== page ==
10 incredible things to do in the Whitsundays

written by Intrepid Travel September 16, 2021
Whitehaven Beach in the Whitsundays

From whizzing around remote islands on a sailing boat to snorkelling colourful coral reefs, the Whitsundays is brimming with fun-filled things to do.

Tucked away on the Whitsunday Coast with the Great Barrier Reef on its doorstep, the Whitsundays is an archipelago of 74 tropical islands. It’s a true paradise where you’ll find white beaches, shimmering turquoise waters, dense rainforests and just about everything else your typical tropical getaway has. But the Whitsundays offers so much more than lazing around with a cocktail in hand… although, that does sound pretty damn good. It’s a coastal playground filled with activities to quench your thirst for adventure. Check out some of our favourite activities to enjoy your time in the Whitsundays.

1. Go on a sailing trip

Sunset behind a sailing boat in the Whitsundays

Pack your bathers, lather on the sunscreen and get ready to experience life on the open sea. Stop at palm-fringed islands and secluded coves, chill out on hidden beaches away from the crowds, and discover the best spots to slip into your snorkel and see the colourful underwater world. After a jam-packed day of exploring, sit out on the deck with a cool drink and enjoy glistening ocean views as the sunsets over the islands. Bliss. If you’ve ever fancied trying your luck at sailing, you could muck in and help the crew hoist the sails and steer the boat.


2. Beaches, beaches and more beaches 

Whitehaven Beach

You know that iconic image you see on all the Whitsunday adverts and postcards? It’s probably Whitehaven Beach. Stunning doesn’t even begin to describe just how beautiful it is. Whitehaven Beach is just the tip of the iceberg as the Whitsundays is brimming with some of the world’s most gorgeous beaches… the kind you might imagine when a meditation teacher asks you to picture a tropical paradise. Whether you want to soak up the rays on private bays, paddle in crystal clear waters or explore vibrant coral gardens and tropical fish, there’s a beach with your name on it. Some of our favourites include Betty’s Beach, Chalkie’s Bay, Blue Pearl Bay and Catseye Beach. 

3. Go camping 

The Whitsunday Islands are home to some of Queensland’s most luxurious resorts. But if you have a bit more fire in your belly and would rather do something more adventurous, camping might just tick the box. In fact, it’s a pretty special way to do the Whitsundays. You’ll have some of the world’s most famous beaches all to yourself and get to immerse yourself in nature. Wave the day-trippers goodbye as they sail off into the sunset while you walk along Chance Bay or head up to the Whitehaven Beach Lookout in solitude. Wake up to the sound of the waves crashing on the shore, slip into your swimmers and go straight for a dip. There’s no better way to start the day, surely.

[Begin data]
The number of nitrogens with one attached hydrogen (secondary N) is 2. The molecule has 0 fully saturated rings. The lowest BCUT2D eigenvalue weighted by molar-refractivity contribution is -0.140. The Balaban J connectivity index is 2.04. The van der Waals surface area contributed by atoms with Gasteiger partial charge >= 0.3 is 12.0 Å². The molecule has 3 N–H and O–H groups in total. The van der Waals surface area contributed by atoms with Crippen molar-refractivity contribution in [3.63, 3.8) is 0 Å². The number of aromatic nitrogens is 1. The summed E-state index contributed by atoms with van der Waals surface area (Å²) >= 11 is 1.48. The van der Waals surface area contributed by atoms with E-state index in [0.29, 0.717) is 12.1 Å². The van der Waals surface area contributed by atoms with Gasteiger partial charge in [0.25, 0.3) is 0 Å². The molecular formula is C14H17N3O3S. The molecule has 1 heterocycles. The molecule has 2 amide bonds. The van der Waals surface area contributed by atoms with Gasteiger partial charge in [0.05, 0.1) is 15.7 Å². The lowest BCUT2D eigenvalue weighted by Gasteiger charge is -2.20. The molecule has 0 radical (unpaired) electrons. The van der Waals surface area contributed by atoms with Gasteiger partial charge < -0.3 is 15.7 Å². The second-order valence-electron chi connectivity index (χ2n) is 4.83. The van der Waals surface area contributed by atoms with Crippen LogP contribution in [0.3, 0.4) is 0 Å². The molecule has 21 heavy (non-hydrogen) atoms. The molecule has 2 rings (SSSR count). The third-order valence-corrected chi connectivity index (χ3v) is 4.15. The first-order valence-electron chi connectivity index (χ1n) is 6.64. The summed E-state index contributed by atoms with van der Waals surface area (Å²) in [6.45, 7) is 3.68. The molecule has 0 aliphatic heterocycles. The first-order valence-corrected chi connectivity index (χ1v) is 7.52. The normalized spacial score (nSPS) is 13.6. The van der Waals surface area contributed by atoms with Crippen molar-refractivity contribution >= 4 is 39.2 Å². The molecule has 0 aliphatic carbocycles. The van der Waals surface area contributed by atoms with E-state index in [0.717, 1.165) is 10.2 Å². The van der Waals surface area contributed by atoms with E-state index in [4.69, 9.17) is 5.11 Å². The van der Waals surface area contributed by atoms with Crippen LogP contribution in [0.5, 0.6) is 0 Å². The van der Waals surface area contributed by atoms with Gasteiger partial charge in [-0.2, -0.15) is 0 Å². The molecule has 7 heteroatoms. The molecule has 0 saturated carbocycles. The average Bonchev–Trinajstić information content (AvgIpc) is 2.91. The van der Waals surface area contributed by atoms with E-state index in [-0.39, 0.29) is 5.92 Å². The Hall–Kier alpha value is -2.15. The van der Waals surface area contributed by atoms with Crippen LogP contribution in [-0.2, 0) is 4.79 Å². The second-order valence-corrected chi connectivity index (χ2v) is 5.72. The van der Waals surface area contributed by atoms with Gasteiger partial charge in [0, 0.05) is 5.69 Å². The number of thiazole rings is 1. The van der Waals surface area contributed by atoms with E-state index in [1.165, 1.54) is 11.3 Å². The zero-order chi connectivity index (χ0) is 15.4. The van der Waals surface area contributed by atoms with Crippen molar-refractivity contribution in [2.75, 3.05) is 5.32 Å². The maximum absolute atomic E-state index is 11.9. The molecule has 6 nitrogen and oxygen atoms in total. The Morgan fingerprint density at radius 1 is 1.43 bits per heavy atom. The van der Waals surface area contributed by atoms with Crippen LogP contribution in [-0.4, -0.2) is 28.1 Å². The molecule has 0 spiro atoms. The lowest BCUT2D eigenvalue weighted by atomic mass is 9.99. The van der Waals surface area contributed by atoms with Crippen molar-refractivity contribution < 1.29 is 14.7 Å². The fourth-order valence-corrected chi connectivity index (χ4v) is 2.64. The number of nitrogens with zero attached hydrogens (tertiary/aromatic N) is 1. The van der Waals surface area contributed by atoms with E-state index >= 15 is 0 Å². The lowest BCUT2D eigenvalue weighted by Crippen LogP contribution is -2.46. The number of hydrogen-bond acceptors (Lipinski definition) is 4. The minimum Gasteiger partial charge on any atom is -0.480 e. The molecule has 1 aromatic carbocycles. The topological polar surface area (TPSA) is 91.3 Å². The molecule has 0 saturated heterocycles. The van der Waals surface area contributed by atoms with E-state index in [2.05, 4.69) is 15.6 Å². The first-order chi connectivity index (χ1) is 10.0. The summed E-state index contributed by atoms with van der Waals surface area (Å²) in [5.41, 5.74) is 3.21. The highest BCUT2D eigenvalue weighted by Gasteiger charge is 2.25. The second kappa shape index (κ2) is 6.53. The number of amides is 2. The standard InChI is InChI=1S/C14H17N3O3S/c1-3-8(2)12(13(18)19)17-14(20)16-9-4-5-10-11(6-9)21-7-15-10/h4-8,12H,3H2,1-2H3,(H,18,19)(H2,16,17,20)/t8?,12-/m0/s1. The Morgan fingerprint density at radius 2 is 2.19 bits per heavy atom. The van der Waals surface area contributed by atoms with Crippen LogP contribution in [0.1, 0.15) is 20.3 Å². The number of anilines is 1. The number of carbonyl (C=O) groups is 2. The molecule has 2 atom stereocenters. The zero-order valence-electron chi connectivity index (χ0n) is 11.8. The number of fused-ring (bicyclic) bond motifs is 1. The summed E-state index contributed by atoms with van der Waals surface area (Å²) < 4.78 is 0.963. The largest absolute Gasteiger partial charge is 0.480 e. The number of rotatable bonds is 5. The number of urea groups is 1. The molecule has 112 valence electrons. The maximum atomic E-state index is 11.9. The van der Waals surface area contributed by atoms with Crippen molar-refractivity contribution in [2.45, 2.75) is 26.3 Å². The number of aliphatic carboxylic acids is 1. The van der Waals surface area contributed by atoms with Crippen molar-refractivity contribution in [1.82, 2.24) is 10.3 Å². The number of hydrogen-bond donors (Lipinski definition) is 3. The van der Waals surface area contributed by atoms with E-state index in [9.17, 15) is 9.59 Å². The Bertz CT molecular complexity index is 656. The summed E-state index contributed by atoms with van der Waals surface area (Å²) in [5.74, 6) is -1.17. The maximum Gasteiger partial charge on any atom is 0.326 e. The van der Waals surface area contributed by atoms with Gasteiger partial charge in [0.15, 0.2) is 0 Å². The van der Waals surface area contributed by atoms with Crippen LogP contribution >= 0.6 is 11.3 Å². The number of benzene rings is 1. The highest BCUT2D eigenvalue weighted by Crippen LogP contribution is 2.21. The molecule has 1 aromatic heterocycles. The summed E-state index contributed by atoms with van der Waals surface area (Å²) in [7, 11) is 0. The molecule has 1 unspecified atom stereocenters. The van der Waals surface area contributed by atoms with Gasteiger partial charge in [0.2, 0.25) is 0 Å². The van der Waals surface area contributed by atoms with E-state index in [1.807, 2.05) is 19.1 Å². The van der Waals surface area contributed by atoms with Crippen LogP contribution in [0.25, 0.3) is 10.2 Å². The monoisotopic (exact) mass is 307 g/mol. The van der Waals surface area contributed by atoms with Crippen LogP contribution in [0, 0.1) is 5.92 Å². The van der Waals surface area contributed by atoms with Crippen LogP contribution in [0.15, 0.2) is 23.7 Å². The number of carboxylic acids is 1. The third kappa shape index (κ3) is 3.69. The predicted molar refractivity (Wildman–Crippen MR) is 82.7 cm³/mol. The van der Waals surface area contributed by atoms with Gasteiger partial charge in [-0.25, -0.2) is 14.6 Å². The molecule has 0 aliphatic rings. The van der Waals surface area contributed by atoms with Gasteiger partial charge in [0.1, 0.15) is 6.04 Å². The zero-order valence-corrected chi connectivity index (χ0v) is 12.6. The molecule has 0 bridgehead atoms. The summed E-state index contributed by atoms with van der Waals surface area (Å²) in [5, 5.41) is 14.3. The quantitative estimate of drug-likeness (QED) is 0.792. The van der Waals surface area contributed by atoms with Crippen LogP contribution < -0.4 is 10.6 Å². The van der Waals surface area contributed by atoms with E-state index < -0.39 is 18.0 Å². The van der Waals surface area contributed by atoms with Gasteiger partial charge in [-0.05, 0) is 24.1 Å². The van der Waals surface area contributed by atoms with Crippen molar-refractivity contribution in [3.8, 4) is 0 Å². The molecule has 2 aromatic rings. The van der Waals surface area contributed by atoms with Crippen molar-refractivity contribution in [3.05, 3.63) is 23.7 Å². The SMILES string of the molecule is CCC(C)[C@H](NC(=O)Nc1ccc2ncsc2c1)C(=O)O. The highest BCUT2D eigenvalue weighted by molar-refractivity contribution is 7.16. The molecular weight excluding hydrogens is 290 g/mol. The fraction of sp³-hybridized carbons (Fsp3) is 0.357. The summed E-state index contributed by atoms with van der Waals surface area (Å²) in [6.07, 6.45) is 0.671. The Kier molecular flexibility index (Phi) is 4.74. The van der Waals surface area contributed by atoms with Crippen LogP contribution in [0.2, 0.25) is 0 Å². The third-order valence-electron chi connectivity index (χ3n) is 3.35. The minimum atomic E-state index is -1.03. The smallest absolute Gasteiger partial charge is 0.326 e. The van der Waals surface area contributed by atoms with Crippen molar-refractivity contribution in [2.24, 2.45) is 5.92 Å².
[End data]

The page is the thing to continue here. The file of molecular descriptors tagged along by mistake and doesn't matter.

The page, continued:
4. Experience a Ngaro First Nations Welcome to Country 

The traditional owners of the Whitsundays and the surrounding coastal fringe are the Ngaro People, also known as the “Canoe People”. Experience a Welcome to Country ceremony and a short talk about the history and culture of the Whitsundays from a local member of the Ngaro family. The Ngaro history and culture goes back thousands of years and the Nara Inlet on Hook Island is one of the oldest Aboriginal sites discovered on the east coast of Australia. 

Related reading: Learn more about First Nations experiences in Queensland 

5. Snorkel the Great Barrier Reef

People snorkelling the Great Barrier Reef

Did you know the Great Barrier Reef is the largest living thing on Earth? It has been around for about 20 million years and is home to some prehistoric creatures that still live here today. You can do a day tour from Airlie Beach or one of the Whitsunday Islands. The companies usually provide all the gear so you can jump straight in and explore. Look out for the ‘Great Eight’: the Great Barrier Reef’s living legends that everyone hopes to see swimming around the coral. These majestic creatures are turtles, giant clams, clownfish (nemos), manta rays, whales, Maori wrasse, sharks and potato cod.